World’s first Black professional footballer who played in County Durham still an inspiration today
The world’s first black professional footballer is still inspiring a new generation of stars – including England striker Marcus Rashford.
Arthur Wharton played in Darlington, County Durham in 1883, and across the North East after moving to England, and gave his wages to the needy more than a century before Rashford began his child food poverty campaign.
Wharton, gifted with remarkable sporting prowess as well as a social conscience, was also the fastest man in the world in 1886.
During his football career, he was widely regarded as the greatest goalkeeper in the country.
Fans loved his athleticism and showmanship, and he became a ‘box office’ star when the English national game was still in its infancy.
Wharton played football at Anfield, on September 1, 1892, and his last ever professional game was against Newton Heath, the team which was to later become Manchester United.
He signed and coached Arsenal legend Herbert Chapman.
And his life is an inspiration to a host of black superstars of the modern era, from the worlds of sport, music and entertainment, including Usain Bolt, and even Stevie Wonder.
Rashford and Bolt have both sent video messages to the Arthur Wharton Foundation – the charity set up to promote equality and champion his life – telling followers ‘Arthur Wharton No 1’.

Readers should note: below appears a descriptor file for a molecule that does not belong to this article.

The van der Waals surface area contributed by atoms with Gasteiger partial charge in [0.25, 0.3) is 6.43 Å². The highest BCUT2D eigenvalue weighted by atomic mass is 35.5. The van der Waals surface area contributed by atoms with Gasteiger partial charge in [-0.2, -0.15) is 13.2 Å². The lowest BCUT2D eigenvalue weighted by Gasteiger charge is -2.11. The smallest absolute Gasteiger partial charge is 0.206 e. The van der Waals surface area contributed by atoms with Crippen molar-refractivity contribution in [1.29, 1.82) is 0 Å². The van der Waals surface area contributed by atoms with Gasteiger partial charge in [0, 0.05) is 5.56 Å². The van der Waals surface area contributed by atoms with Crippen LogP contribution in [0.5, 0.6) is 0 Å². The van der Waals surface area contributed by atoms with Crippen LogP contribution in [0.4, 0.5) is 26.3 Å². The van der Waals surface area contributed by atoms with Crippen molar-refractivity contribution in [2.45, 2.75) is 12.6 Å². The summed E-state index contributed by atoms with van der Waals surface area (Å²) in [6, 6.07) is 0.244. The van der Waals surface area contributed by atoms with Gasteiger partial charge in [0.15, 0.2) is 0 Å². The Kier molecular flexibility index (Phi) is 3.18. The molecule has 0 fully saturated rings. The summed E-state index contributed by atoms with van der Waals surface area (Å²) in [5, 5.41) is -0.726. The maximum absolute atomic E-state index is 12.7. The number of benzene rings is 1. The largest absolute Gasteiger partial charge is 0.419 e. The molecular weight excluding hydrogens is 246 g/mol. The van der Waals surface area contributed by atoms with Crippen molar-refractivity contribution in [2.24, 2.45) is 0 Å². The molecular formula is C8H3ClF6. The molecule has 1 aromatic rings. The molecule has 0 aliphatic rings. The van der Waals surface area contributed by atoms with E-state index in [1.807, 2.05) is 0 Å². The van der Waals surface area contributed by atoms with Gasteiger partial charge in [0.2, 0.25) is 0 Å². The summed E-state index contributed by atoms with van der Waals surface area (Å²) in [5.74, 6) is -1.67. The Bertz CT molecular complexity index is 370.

The Man United star has a giant mural in his hometown – just like the one unveiled in Darlington for Wharton.
Businessman Shaun Campbell, 59, who set up the Arthur Wharton Foundation, said: “We have messages from US chat show host Jay Leno, Usain Bolt, Les Ferdinand, singers Gregory Porter, Ruby Turner, Stevie Wonder and of course Marcus Rashford.
“Arthur was a remarkable man and if you think of what Marcus is doing today, Arthur was doing the same more than 100 years ago.
“Back then he was thinking of the poor, he was a black champion in his community.
“All those years ago he played and gave his time and wages for others.
“There is a certain irony that all these years later, Marcus Rashford is doing the same thing.
“It is sad that we still have these cases of children in need.”
Jamaican Bolt, the greatest sprinter of all time, has also recognised Arthur’s achievements in athletics.
He learned how Arthur made history on July 6 1886 with the 100 yard sprint world record of 10 seconds.
And he told Shaun: “Without Arthur Wharton, there would be no Usain Bolt.”
Arthur’s name is the first on the Amateur Athletic Association cup for 100m champions – or 100 yards in the early days – with sprint legends Linford Christie, Alan Wells, Don Quarry.
Many had not heard of him before he was recognised thanks to the Foundation in his name.
Viv Anderson – the first black player for the full England team – first learned about Wharton through an exhibition at the National Football Museum in 2003.
“I didn’t know his story until then – and I was a black professional footballer,” said former Nottingham Forest star Anderson.
As well as a career in football – at clubs including Preston North End, Rotherham Town, and Sheffield United – Wharton became a cycling champion. He died penniless in 1930.
But there is now a 16ft statue of him at the FA’s St George’s Park HQ, in Burton-on-Trent, and in 2003, he was inducted into the English Football Hall of Fame.
Like Rashford, it is his exploits both on and off the pitch which will ensure that his legacy lives on.